Zimbabwe activists sentenced for watching Arab Spring video
Found guilty for conspiracy to commit violence, six Zimbabwe activists are given fines and community service. Opposition members see beginning of crackdown ahead of elections.
Six Zimbabwe political activists, threatened with prison for watching a video of the Arab Spring in Egypt last year, have been found guilty, but will be fined $500 each and forced to perform 420 hours of community service.
Initially charged with treason, activist Munyaradzi Gwisai and five other socialist activists could face the death penalty, but the charges were later dropped for conspiracy to commit violence. The February 2011 arrests came at a time when North African protesters had toppled two dictators, Egyptian President Hosni Mubarak and Tunisian President Zine el Abidine Ben Ali, and had set their sites on a third, Libyan strongman Muammar Qaddafi. Arresting the Zimbabwean activists was seen by many as a strong signal that an Arab Spring-style movement would not be tolerated in Zimbabwe.
Speaking outside the courthouse on Monday, Gwisai called the guilty verdict "meaningless" and "outright silly," and said that his arrest was simply another example of "political harassment by the state."
“We are not deterred, we are not intimidated,” he told reporteres. “To the ordinary people, this is not surprising. This is a staple of what is happening in Africa and across the world. So we take it as it comes, the struggle continues.”
Human Rights Watch called for all charges to be dropped against the activists.
“In the Middle East people get arrested for taking part in peaceful protests, but in Zimbabwe they get sent to prison just for watching them on video,” says Leslie Lefkow, deputy Africa director at Human Rights Watch. “The government should immediately set these outrageous convictions aside and exonerate all six.”
The six opposition activists -- convicted of “conspiracy to incite public violence with a view to overthrowing the unity government" -- included the national coordinator of International Socialist Organization Munyaradzi Gwisai along with other rights activists Antoinette Choto, Tatenda Mombeyarara, Edson Chakuma, Hopewell Gumbo, and Welcome Zimuto.
The six say they were tortured in custody. Eight students who celebrated the relatively light sentencing outside the magistrates courts were arrested, while journalist Columbus Mavhunga was briefly arrested but later released for taking pictures on Wednesday amid heavy police presence.
Political, student, and human rights activists say Mugabe is spoiling for another fight in the aftermath of the conviction of the six in readiness for yet another violent election. This court case is seen as part of a larger crackdown on critics of the Mugabe government, including members of the Movement for Democratic Change led by Prime Minister Morgan Tsvangirai, which shares power uneasily with Mugabe's ZANU-PF after the disputed 2008 elections. Tensions between Mugabe's party and Mr. Tsvangirai's MDC party have been growing in the past year, as Mugabe announced his intention to hold elections this year, even without a new constitution in place or the funds to run elections.
South African and other members of the Southern African Development Community have advised Zimbabwe to hold elections in 2013, and Finance Minister Tendai Biti of the MDC announced last week that there was no money set aside for elections this year. But ZANU-PF leaders have told reporters that “the money will be found from the right resources once the time arrives.”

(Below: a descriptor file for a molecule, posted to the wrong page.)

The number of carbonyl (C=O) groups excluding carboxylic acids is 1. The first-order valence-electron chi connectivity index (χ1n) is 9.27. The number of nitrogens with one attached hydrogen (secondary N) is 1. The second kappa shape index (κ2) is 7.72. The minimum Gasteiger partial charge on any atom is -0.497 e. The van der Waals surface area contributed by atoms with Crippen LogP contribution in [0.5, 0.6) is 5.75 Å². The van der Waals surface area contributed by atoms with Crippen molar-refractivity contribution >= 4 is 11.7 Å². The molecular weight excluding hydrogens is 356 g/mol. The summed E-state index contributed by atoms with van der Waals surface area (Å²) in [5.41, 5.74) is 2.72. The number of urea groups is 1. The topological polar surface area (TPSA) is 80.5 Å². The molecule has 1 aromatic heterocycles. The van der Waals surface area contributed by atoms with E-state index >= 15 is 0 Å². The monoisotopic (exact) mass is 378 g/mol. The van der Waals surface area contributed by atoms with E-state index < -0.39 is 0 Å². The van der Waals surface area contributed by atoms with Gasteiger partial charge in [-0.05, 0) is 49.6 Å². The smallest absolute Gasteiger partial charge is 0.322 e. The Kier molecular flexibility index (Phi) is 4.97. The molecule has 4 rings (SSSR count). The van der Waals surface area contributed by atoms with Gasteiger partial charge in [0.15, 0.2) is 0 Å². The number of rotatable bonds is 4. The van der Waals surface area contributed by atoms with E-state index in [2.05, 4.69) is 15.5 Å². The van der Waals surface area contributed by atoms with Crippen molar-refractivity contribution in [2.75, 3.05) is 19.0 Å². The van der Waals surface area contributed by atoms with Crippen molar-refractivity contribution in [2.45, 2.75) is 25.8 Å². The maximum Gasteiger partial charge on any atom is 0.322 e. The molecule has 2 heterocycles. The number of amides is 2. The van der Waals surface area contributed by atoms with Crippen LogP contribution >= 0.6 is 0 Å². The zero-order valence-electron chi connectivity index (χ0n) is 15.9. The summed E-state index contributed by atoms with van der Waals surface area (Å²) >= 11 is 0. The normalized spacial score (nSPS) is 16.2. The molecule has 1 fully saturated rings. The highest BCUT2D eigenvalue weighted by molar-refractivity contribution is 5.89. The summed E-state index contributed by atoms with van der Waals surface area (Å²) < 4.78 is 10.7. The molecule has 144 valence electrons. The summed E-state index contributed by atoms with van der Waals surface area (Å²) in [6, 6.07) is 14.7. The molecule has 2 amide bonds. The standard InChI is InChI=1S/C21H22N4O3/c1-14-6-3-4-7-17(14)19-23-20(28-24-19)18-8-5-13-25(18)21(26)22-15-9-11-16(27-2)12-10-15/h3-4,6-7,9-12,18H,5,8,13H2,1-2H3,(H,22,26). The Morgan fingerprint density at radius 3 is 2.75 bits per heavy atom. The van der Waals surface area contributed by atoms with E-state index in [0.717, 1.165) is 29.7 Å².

Speaking to the Zimbabwean Standard newspaper, ZANU-PF secretary for administration Didymus Mutasa said: “Biti must stop making noise and quietly look for money to hold elections. It’s not his money and whether he likes it or not, elections will be held this year.”
International observers, including those from the African Union, rejected election results in June 2008. Tsvangirai and other candidates bowed out of runoff elections, after pro-Mugabe gangs targeted and killed nearly 200 MDC opposition party activists. Undaunted, Mugabe ran unopposed, and the country effectively ran without a government until a Global Political Agreement was signed almost a year later, creating the current power-sharing agreement. Now, with a renewed crackdown on dissent and with ZANU-PF pushing for elections once more, student leaders, unionists, and political players in Zimbabwe think the country is once again sliding to its dark past.
Luke Tamborinyoka, Prime Minister Tsvangirai's spokesperson, issued this statement after Gwisai's conviction on Monday. “This not only besmirches the government’s image, but serves to confirm that Zimbabwe has not moved an inch in its respect for human rights."
Student leader Clever Bere says the arrests and convictions were “barbaric.”
"People should have a right to freely associate and engage on any issue," says Mr. Bere. "It shows us that ZANU-PF has not and will not reform. Indeed the unity government has failed in as far as opening up the democratic space.”
While Mugabe's crackdown comes as no surprise, after more than 30 years of strongman rule, some opposition activists blame opposition leaders for an inability or unwillingness to take on Mugabe. National Constitutional Assembly spokesman Blessing Vava blamed Tsvangirai, calling him a “powerless leader.”
“ZANU-PF is trying to frustrate and humiliate any dissenting voices," says Mr. Vava. "However the whole case and all the arrests targeted at MDC activists have exposed Tsvangirai as a powerless leader in the inclusive government. People are being arrested, molested, and harassed under his nose.”
The Monitor's correspondent in Harare cannot be named for security reasons.